$4.5 billion-pipeline will become operational in 2020 and will deliver gas from Azerbaijan’s Shah Deniz II field to southern Italy

    Video California Celebration Showcases Local Wines, Balloons

    Annual festival showcases the region's harvested agriculture, fine wines and offers opportunities to experience the gentle breeze in a hot air balloon flight

    Featured Videos

    Your JavaScript is turned off or you have an old version of Adobe's Flash Player. Get the latest Flash player.
    Vietnamese-American Youth Optimistic About Obama's Visit to Vietnami
    X
    Elizabeth Lee
    May 22, 2016 6:04 AM
    U.S. President Barack Obama's visit to Vietnam later this month comes at a time when Vietnam is seeking stronger ties with the United States. Many Vietnamese Americans, especially the younger generation, are optimistic Obama’s trip will help further reconciliation between the two former foes. Elizabeth Lee has more from the community called "Little Saigon" located south of Los Angeles.
    Video

    Video Vietnamese-American Youth Optimistic About Obama's Visit to Vietnam

    U.S. President Barack Obama's visit to Vietnam later this month comes at a time when Vietnam is seeking stronger ties with the United States. Many Vietnamese Americans, especially the younger generation, are optimistic Obama’s trip will help further reconciliation between the two former foes. Elizabeth Lee has more from the community called "Little Saigon" located south of Los Angeles.
    Video

    Video First-generation, Afghan-American Student Sets Sights on Basketball Glory

    Their parents are immigrants to the United States. They are kids who live between two worlds -- their parents' homeland and the U.S. For many of them, they feel most "American" at school. It can be tricky balancing both worlds. In this report, produced by Beth Mendelson, Arash Arabasadi tells us about one Afghan-American student who seems to be coping -- one shot at a time.
    Video

    Video Newest US Citizens, Writing the Next Great Chapter

    While universities across the United States honor their newest graduates this Friday, many immigrants in downtown Manhattan are celebrating, too. One hundred of them, representing 31 countries across four continents, graduated as U.S. citizens, joining the ranks of 680,000 others every year in New York and cities around the country.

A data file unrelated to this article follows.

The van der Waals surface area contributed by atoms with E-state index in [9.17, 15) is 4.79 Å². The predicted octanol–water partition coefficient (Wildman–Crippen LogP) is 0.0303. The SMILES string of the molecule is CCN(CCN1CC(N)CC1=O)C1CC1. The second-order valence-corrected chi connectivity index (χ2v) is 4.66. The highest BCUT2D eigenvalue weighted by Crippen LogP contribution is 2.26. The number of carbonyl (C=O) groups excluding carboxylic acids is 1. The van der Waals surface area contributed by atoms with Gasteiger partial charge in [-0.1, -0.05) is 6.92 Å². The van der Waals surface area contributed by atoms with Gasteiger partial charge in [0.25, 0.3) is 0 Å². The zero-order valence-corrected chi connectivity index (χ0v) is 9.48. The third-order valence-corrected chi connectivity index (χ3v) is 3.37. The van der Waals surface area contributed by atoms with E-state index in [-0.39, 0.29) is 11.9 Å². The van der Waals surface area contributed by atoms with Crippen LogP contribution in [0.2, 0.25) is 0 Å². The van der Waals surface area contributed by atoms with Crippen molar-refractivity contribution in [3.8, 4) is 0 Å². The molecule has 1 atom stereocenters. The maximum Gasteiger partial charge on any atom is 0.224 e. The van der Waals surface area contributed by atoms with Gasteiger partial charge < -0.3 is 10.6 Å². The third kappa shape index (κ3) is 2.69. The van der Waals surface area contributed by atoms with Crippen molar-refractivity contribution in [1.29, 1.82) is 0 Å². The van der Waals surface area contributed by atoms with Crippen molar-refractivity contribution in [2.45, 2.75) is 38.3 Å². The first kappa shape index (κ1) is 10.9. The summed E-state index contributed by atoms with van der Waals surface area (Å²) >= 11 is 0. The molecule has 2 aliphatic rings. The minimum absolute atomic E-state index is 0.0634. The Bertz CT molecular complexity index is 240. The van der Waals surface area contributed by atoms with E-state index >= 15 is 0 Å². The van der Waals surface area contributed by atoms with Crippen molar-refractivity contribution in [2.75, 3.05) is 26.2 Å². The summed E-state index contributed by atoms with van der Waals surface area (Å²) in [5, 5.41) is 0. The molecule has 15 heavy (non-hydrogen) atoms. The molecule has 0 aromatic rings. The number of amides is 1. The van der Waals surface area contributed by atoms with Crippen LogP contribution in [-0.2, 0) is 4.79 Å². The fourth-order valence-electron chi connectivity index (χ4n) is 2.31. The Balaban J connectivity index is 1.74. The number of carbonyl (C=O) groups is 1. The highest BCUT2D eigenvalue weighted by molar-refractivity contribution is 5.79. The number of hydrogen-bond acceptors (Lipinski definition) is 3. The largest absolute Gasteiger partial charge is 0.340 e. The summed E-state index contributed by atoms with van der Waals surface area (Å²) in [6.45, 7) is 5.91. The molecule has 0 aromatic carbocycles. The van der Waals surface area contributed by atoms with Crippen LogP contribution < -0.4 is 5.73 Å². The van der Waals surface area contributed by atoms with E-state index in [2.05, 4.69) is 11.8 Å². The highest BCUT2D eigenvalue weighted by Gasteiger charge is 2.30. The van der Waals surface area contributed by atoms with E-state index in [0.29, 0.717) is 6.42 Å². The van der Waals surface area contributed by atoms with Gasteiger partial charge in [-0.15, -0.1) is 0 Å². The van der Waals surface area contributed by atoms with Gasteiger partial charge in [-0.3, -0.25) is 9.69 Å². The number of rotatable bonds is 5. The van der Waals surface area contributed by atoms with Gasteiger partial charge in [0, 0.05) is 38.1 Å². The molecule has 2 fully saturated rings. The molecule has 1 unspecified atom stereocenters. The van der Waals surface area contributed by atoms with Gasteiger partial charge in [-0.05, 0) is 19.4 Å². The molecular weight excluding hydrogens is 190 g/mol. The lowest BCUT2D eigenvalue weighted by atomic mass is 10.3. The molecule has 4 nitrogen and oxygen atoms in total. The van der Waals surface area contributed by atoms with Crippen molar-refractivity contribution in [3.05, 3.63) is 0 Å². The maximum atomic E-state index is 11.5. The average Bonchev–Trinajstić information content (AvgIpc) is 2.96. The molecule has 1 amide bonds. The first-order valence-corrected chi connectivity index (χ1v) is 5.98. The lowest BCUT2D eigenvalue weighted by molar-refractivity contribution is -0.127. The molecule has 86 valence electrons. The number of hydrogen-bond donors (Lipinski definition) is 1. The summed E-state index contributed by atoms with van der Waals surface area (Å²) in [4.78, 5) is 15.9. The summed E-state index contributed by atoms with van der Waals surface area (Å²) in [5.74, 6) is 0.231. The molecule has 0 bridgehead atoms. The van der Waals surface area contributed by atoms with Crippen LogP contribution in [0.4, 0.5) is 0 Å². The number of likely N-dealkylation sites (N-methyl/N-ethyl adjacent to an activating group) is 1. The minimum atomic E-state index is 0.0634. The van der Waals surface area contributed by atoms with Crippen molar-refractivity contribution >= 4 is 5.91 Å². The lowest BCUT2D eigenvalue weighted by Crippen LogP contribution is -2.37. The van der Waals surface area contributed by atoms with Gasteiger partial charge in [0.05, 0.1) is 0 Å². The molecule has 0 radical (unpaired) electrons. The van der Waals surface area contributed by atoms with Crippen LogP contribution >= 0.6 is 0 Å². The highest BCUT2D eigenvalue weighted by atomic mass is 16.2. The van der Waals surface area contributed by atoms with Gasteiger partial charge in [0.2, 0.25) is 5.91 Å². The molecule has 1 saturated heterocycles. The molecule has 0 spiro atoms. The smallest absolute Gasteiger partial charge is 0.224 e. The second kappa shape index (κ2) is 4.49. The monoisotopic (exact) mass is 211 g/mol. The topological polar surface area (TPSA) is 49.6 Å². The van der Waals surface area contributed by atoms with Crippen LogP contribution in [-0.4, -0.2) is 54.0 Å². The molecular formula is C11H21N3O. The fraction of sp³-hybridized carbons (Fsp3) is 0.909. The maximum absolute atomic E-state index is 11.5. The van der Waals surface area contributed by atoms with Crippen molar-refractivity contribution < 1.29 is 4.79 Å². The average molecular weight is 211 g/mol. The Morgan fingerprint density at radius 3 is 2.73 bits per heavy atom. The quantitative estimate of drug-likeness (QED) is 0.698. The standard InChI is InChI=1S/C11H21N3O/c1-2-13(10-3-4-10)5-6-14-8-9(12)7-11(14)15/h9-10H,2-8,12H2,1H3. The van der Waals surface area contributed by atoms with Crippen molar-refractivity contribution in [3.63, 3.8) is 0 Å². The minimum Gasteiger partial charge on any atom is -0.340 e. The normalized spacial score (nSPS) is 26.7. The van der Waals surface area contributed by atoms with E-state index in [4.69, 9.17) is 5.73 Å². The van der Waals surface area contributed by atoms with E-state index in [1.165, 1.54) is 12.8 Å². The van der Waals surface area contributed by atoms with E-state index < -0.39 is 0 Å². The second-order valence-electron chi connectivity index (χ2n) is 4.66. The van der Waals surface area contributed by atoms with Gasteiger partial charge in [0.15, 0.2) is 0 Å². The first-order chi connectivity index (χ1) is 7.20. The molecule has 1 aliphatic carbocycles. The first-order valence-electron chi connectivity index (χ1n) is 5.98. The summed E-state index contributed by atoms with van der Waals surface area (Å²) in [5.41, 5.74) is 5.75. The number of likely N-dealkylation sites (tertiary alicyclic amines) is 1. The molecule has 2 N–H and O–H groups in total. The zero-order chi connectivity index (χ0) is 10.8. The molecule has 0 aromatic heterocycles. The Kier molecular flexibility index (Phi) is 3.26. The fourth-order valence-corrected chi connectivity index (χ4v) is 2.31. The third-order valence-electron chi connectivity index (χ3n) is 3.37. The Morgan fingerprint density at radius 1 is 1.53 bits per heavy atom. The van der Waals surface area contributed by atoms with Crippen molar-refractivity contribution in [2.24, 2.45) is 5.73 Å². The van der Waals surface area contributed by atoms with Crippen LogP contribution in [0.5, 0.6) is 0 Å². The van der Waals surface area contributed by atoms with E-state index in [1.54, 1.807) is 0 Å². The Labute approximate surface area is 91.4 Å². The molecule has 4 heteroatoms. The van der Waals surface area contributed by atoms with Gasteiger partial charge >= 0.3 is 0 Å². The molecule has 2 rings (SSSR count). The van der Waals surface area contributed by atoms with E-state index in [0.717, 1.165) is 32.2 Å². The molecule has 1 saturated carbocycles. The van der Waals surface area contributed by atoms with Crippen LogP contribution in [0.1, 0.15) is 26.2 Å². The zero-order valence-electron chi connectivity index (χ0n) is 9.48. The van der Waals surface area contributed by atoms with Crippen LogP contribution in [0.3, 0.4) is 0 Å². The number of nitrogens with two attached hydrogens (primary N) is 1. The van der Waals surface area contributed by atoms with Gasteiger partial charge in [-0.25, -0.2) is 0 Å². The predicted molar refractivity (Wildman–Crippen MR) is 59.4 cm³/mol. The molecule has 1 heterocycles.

Video

    Video Vietnam Sees Strong Economic Growth Despite Incomplete Reforms

    Vietnam has transformed its communist economy to become one of the world's fastest-growing nations. While the reforms are incomplete, multinational corporations see a profitable future in Vietnam and have made major investments -- as VOA's Jim Randle reports.
    Video

    Video Qatar Denies World Cup Corruption

    The head of Qatar’s organizing committee for the 2022 World Cup insists his country's bid to host the soccer tournament was completely clean, despite the corruption scandals that have rocked the sport’s governing body, FIFA. Hassan Al-Thawadi also said new laws would offer protection to migrants working on World Cup construction projects. VOA's Henry Ridgwell reports.
    Video

    Video Infrastructure Funding Puts Cambodia on Front Line of International Politics

    When leaders of the world’s seven most developed economies meet in Japan next week, demands for infrastructure investment world wide will be high on the agenda. Japanese Prime Minister Shinzo Abe’s push for “quality infrastructure investment” throughout Asia has been widely viewed as a counter to the rise of Chinese investment flooding into region.
    Video

    Video Democrats Fear Party Unity a Casualty in Clinton-Sanders Battle

    Democratic presidential front-runner Hillary Clinton claimed a narrow victory in Tuesday's Kentucky primary even as rival Bernie Sanders won in Oregon. Tensions between the two campaigns are rising, prompting fears that the party will have a difficult time unifying to face the presumptive Republican nominee, Donald Trump. VOA national correspondent Jim Malone has more from Washington.
    Video

    Video Portrait of a Transgender Marriage: Husband and Wife Navigate New Roles

    As controversy continues in North Carolina over the use of public bathrooms by transgender individuals, personal struggles with gender identity that were once secret are now coming to light. VOA’s Tina Trinh explored the ramifications for one couple as part of trans.formation, a series of stories on transgender issues.
    Video

    Video Amerikan Hero Flips Stereotype of Middle Eastern Character

    An Iranian American comedian is hoping to connect with American audiences through a film that inverts some of Hollywood's stereotypes about Middle Eastern characters. Sama Dizayee reports.
    Video

    Video Budding Young Inventors Tackle City's Problems with 3-D Printing

    Every city has problems, and local officials and politicians are often frustrated by their inability to solve them. But surprising solutions can come from unexpected places. Students in Baltimore. Maryland, took up the challenge to solve problems they identified in their city, and came up with projects and products to make a difference. VOA's June Soh has more on a digital fabrication competition primarily focused on 3-D design and printing. Carol Pearson narrates.

    Special Report

    Adrift The Invisible African Diaspora